UEFA is set to implement a radical shake-up of Champions League seedings in time for next season.
The General Secretary of UEFA Gianni Infantino said in London that the holders, alongside the league champions from UEFA’s seven top-ranked nations, will be placed in pot one for the 2014-15 competition.
Teams are currently seeded based on their UEFA coefficient, which depends on performances in the Champions League and Europa League rather than domestic competitions.
On that basis, Spain had three pot one teams for the group stage draw this season, in holders Real Madrid, Barcelona and Athletico Madrid, while England had two with Chelsea and Arsenal, as did Portugal with Benfica and Porto, while the German giants Bayern Munich made up the eight.
The change of policy has been agreed on the basis on “sporting merit”, according to Infantino.
It could mean some of the biggest and historically most successful clubs in Europe clashing as early as the group stages.
Infantino said on Sky Sports News: “It will be ratified later on by the Executive Committee but it’s a clear recommendation of the club competition’s committee that the seeding system changes in this respect as from next season.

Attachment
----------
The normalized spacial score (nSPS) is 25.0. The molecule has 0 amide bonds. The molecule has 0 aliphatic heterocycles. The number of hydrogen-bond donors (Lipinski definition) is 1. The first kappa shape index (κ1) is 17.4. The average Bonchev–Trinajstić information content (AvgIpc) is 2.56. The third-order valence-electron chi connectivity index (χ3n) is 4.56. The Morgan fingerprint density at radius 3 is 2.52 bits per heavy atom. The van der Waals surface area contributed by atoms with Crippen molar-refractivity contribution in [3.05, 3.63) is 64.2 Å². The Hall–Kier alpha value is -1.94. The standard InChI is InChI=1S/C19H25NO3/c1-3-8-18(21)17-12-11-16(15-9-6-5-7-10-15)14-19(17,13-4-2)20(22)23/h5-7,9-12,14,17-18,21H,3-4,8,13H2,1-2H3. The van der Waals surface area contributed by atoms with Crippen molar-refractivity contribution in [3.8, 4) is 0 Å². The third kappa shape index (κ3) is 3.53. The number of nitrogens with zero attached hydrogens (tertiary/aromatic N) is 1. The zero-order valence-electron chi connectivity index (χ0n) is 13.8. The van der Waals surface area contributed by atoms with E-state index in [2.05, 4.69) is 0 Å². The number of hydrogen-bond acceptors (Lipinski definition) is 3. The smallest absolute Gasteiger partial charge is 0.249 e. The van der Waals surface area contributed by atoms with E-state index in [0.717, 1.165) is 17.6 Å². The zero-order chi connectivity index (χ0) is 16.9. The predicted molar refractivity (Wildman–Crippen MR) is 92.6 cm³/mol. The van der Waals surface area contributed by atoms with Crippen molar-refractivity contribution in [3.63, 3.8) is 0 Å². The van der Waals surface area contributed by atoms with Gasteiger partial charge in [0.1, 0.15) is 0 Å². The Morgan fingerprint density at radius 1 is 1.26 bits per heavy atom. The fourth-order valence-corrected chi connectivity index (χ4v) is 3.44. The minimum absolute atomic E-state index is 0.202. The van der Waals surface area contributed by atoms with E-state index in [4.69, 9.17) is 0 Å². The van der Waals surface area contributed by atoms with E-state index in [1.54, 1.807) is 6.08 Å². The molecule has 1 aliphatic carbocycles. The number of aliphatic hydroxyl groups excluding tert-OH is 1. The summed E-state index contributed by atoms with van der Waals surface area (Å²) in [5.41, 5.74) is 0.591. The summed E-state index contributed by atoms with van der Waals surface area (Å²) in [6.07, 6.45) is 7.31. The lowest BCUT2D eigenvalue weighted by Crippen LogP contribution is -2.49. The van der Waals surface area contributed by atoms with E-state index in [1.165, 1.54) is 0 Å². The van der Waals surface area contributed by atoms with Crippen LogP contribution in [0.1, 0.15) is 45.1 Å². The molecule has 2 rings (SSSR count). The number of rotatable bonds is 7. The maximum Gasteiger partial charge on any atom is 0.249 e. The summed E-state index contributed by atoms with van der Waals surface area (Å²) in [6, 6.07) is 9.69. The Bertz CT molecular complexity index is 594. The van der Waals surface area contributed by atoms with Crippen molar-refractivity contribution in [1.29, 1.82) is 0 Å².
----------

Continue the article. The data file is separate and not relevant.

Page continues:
“People had difficulties in understanding how the champion of a country is in a lower pot than the third-ranked in that country.
“This will give another dynamic with the draw and in the way the groups are composed. It will be approved with the regulations at the start of next year. “The c lub committee felt that there should be somehow an additional award given to the winners of the different national competitions.”
The latest seeding rules will come as bad news for the likes of Arsenal and Manchester United, should they qualify for the Champions League but not win the Premier League or, in Arsenal’s case, not land the biggest prize in European football this season. Both clubs have previously enjoyed top-seed status due to their high Uefa coefficient.
Under the new rules, only the Premier League champions would go into pot one next season and Infantino insists rewarding success is the right thing to do. Infantino added: “Football is about winning, it’s about competition, it’s about sporting merit.
“I think it’s kind of a natural thing to give to those who have won a competition a special treatment like this.”